Shipyard

Drydocking of a submarine explained

Drydocking process explained

Recently I came across a very interesting video, where capt. Jive Turkey explains whole procedure of submarine drydocking. What is great, it all happens on white board and the way it is shown will amaze you. Great job capt. Jive!

 

Graving dock and floating dock differences

Similar principals apply to drydocking commercial ships.

Ship itself has to be prepared for drydocking as well. For entering graving dock it is requested, that vessel comes on even keel. It means as much as it is possible ship needs to have same draft forward and aft. For entering the floating dock, dock master specifies draft and trim of the vessel. Floating dock doesn’t have to come straight up out of the water. It can be undocked with an angle too. Dock master can adjust it to actual trim and finally leveled with vessel on keel blocks.

For graving dock keel blocks are made out of concrete and are covered on top with hard wood. For floating dock blocks are made out of steel with rubber pads on top. Usually smaller vessels enter into floating docks hence keelblock pressure is smaller. Lowering weight of blocks in floating dock is also important for smooth operation of the dock.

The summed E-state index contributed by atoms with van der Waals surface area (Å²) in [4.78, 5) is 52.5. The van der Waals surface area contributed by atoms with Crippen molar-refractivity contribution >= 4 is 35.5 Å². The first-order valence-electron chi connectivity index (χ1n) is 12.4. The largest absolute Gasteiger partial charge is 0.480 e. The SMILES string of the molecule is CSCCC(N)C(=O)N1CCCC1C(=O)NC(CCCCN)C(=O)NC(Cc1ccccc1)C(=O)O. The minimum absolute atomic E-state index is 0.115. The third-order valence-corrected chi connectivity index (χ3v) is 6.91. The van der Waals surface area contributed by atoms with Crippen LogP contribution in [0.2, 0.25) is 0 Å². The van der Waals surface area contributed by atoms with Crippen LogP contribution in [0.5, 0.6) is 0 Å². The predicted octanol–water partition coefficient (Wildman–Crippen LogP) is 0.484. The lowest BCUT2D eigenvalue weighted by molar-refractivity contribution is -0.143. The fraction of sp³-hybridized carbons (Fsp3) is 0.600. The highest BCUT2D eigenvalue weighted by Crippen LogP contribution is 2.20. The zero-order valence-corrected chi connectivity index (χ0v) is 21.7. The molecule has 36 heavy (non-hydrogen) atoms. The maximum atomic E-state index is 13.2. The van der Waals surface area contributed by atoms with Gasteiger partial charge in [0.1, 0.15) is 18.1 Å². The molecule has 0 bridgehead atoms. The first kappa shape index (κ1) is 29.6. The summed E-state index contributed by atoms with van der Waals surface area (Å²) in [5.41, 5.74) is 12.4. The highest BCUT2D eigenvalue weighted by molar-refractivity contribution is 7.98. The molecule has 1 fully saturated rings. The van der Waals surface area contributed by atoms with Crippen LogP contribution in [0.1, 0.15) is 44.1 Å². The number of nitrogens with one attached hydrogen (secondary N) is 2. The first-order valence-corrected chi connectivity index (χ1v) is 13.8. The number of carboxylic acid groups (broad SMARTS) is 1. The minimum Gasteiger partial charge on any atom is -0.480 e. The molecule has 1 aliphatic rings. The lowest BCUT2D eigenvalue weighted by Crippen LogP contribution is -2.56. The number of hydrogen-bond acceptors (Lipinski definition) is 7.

Drawings required

In order to have the keel blocks placed in right position, prior entering the dock, shipyard requires following drawings: docking plan, shell expansion and midship section. All bottom plugs and openings need to be shown there. Yard will keep an eye on it, hence those won’t end up covered by the block. If you have planned steel works on underwater part, that is the right time to inform the yard. They can place the blocks in a way to allow steel works to happen. Removal of keel blocks is possible, but its costly and takes time. Small information will save you time and money.

Ballast condition

In both cases the goal is to have as little ballast water in the tanks as possible therefore this condition will allow reduce time for emptying tanks while in the dock and speed up the process of hull washing, blasting and painting. As we know, all clients want to have quick drydocking, noone should compromise safety of that complicated operation. Placing the ship safely on keel blocks has top priority and vessel needs to be ballast according to the document „Ballast condition”. That document is filled up and sign by ship’s crew prior docking. Deballasting by gravity or with pumps may start the moment ship firmly sits on the blocks.

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